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Kelly: NHL’s Analytics War no harbinger of revolution

In order to get Canada's culture wars planned out ahead of time, every NHL season requires a theme.

In recent years, we've beaten each other up over brain injuries, the role of the goon and work stoppages. The only theme we agree on is the Olympics, but we're a silver medal away from killing each other about that.

Hockey season kicks off Wednesday, and we'll spend most of the next eight months arguing about math. Welcome to the mainstreaming of the Analytics War.

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The (very reductive) analytics explainer: If you see more of the puck, and more of the offensive zone, you will, in all likelihood, win.

This sounds pretty sensible, which may be why it upsets people so much. When it comes to the canons of the country's best-attended church, we aren't prepared for quiet revolutions.

This will be positioned as a fight about the future of the game. Which it isn't.

What it is is an attempt to make hockey make sense. Which it doesn't.

At its best, the NHL is about the physical mystique of a few men doing things the rest of us can't. Once you begin to pick apart that process, you're no longer a fan. You're a foot soldier in the ice Crusades.

You are either for analytics systems such as Corsi (puck possession expressed by attempted shot differentials) and Fenwick (Corsi with tweaks), or you are stuck so far back in time you risk marrying your grandmother.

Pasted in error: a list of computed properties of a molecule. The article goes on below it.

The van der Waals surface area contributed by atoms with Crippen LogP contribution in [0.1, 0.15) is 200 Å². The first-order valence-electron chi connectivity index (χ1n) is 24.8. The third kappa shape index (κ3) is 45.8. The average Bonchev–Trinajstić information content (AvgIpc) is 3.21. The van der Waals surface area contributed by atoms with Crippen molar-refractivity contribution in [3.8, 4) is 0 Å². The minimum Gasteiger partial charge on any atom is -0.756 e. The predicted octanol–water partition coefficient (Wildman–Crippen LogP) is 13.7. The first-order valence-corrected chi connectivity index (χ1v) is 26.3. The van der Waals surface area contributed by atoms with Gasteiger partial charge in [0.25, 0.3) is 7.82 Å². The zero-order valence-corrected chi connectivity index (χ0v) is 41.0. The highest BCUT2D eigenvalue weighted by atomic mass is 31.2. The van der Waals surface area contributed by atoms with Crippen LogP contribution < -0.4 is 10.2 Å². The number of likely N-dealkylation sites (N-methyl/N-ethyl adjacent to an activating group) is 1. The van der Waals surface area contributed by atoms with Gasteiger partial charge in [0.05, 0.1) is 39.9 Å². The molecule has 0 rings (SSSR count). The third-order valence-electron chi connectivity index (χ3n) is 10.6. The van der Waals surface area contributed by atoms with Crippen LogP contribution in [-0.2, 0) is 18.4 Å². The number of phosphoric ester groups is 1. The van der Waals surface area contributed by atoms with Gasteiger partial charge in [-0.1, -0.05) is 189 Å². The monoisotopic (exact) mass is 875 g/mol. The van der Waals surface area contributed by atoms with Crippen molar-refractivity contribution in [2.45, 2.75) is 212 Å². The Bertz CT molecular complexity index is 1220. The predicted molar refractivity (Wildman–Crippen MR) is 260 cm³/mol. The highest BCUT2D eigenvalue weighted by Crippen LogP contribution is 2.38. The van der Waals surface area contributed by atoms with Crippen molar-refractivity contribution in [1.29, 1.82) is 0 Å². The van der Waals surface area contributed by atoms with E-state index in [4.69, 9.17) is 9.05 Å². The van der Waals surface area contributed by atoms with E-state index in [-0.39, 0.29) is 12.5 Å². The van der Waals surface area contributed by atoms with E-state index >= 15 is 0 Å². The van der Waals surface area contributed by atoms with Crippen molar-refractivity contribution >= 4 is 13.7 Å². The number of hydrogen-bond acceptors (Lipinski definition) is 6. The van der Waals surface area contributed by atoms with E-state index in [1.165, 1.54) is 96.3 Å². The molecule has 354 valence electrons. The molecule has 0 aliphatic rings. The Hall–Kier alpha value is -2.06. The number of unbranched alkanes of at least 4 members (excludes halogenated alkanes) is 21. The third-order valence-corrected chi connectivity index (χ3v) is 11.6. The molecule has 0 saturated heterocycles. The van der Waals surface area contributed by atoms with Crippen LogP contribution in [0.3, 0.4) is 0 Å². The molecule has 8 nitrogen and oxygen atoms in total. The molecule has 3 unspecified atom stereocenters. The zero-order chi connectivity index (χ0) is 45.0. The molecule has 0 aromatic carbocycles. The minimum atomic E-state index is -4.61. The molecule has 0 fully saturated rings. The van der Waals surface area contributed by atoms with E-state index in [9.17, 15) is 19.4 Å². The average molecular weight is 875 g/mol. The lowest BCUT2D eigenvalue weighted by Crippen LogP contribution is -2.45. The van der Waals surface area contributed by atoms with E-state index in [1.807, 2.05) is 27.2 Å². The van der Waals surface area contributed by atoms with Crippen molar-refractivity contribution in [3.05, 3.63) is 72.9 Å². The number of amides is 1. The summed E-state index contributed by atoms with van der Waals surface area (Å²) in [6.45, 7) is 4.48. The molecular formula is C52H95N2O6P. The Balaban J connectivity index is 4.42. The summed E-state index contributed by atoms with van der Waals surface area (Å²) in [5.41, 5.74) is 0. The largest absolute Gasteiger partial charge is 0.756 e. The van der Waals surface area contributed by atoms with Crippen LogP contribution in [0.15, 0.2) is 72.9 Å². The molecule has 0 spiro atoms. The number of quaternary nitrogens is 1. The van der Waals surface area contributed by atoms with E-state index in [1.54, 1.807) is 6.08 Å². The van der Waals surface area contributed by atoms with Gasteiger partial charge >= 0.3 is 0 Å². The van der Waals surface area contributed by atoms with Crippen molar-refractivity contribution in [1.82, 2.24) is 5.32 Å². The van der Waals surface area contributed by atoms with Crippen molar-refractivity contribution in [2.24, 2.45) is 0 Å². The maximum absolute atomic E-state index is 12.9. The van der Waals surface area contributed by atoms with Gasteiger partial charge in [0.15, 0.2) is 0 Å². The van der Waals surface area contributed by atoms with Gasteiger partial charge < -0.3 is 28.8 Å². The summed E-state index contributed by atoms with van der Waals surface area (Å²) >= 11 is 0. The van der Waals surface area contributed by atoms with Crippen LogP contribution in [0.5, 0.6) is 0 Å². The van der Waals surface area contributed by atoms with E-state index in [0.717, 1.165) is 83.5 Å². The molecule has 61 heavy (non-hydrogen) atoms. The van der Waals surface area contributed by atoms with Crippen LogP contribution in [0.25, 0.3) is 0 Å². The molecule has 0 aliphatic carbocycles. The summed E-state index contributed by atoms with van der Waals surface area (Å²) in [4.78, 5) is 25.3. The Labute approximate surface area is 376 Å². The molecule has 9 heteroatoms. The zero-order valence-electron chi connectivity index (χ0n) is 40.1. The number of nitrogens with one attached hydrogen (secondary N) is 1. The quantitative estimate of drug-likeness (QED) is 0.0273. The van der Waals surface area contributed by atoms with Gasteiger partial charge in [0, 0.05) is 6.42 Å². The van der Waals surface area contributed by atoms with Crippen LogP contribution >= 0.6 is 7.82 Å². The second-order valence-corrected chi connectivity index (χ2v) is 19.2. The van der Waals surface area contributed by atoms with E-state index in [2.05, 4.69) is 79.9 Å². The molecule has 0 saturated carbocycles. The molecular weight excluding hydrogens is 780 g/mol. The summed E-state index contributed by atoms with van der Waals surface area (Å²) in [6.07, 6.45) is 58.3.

On the other side – which is currently in ragged retreat – you are either against analytics or you hate Canada and want us all to have bar codes tattooed on our necks.

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L.A. Kings defenceman Drew Doughty – beloved of both camps – hit exactly the right note for an open-hearted give-and-take when he said recently, "I think that Corsi thing is a bunch of crap, personally."

Of course he does. Doughty and every other player don't want to think of themselves as gaming a system. As much as we want the players' talent to be mystically endowed, they want to believe that even more.

So it's left to their bosses to wrestle with this stuff.

In just one instance, Toronto Maple Leafs president Brendan Shanahan reached down to pluck 28-year-old Ontario Hockey League executive Kyle Dubas. Dubas is a wonk and a kid (because, these days, all wonks must be kids).

Did Shanahan hire Dubas because he's had some to come-to-Jesus moment over analytics? No. He hired Dubas for the same reason every other team in the league hired someone to sift the numbers – because they want a dissenting voice at the table.

Rhetorically, hockey's stuck in 1930s. The sport works from an evaluative framework that reads like a grade-school report card: "Jimmy shows great effort and is a good guy in the room, but needs to work on his puck-handling and toughness."

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Dubas et al. have something more compelling than instinct and clichés. They have deep numbers and a new language through which to express them. That's Dubas's job – binary-to-English translation.